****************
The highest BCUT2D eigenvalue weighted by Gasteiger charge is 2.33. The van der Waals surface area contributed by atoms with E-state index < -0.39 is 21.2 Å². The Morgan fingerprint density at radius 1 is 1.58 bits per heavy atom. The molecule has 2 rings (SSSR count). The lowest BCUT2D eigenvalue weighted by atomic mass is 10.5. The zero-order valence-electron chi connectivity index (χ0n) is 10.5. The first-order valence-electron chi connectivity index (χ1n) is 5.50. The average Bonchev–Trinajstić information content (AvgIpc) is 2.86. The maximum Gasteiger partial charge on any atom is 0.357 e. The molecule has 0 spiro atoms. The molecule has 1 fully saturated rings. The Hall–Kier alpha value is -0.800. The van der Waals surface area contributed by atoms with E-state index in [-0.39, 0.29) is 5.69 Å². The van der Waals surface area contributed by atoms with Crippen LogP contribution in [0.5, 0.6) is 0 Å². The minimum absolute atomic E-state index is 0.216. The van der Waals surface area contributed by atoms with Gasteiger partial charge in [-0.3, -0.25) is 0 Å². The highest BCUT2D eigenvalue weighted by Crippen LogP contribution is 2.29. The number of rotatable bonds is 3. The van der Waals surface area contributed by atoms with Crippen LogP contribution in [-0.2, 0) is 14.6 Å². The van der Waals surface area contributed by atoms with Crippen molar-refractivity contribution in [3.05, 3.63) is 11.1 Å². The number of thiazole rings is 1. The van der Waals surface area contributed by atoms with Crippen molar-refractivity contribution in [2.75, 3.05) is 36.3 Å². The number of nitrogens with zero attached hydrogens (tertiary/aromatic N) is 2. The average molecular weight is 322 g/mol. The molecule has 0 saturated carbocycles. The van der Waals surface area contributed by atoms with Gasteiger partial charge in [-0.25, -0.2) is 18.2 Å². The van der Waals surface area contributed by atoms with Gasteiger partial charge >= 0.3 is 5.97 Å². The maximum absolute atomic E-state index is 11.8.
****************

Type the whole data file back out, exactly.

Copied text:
The highest BCUT2D eigenvalue weighted by Gasteiger charge is 2.33. The van der Waals surface area contributed by atoms with E-state index < -0.39 is 21.2 Å². The Morgan fingerprint density at radius 1 is 1.58 bits per heavy atom. The molecule has 2 rings (SSSR count). The lowest BCUT2D eigenvalue weighted by atomic mass is 10.5. The zero-order valence-electron chi connectivity index (χ0n) is 10.5. The first-order valence-electron chi connectivity index (χ1n) is 5.50. The average Bonchev–Trinajstić information content (AvgIpc) is 2.86. The maximum Gasteiger partial charge on any atom is 0.357 e. The molecule has 0 spiro atoms. The molecule has 1 fully saturated rings. The Hall–Kier alpha value is -0.800. The van der Waals surface area contributed by atoms with E-state index in [-0.39, 0.29) is 5.69 Å². The van der Waals surface area contributed by atoms with Crippen LogP contribution in [0.5, 0.6) is 0 Å². The minimum absolute atomic E-state index is 0.216. The van der Waals surface area contributed by atoms with Gasteiger partial charge in [-0.3, -0.25) is 0 Å². The highest BCUT2D eigenvalue weighted by Crippen LogP contribution is 2.29. The number of rotatable bonds is 3. The van der Waals surface area contributed by atoms with Crippen LogP contribution in [-0.2, 0) is 14.6 Å². The van der Waals surface area contributed by atoms with Crippen molar-refractivity contribution in [3.05, 3.63) is 11.1 Å². The number of thiazole rings is 1. The van der Waals surface area contributed by atoms with Crippen molar-refractivity contribution in [2.75, 3.05) is 36.3 Å². The number of nitrogens with zero attached hydrogens (tertiary/aromatic N) is 2. The average molecular weight is 322 g/mol. The molecule has 0 saturated carbocycles. The van der Waals surface area contributed by atoms with Gasteiger partial charge in [-0.25, -0.2) is 18.2 Å². The van der Waals surface area contributed by atoms with Gasteiger partial charge >= 0.3 is 5.97 Å². The maximum absolute atomic E-state index is 11.8.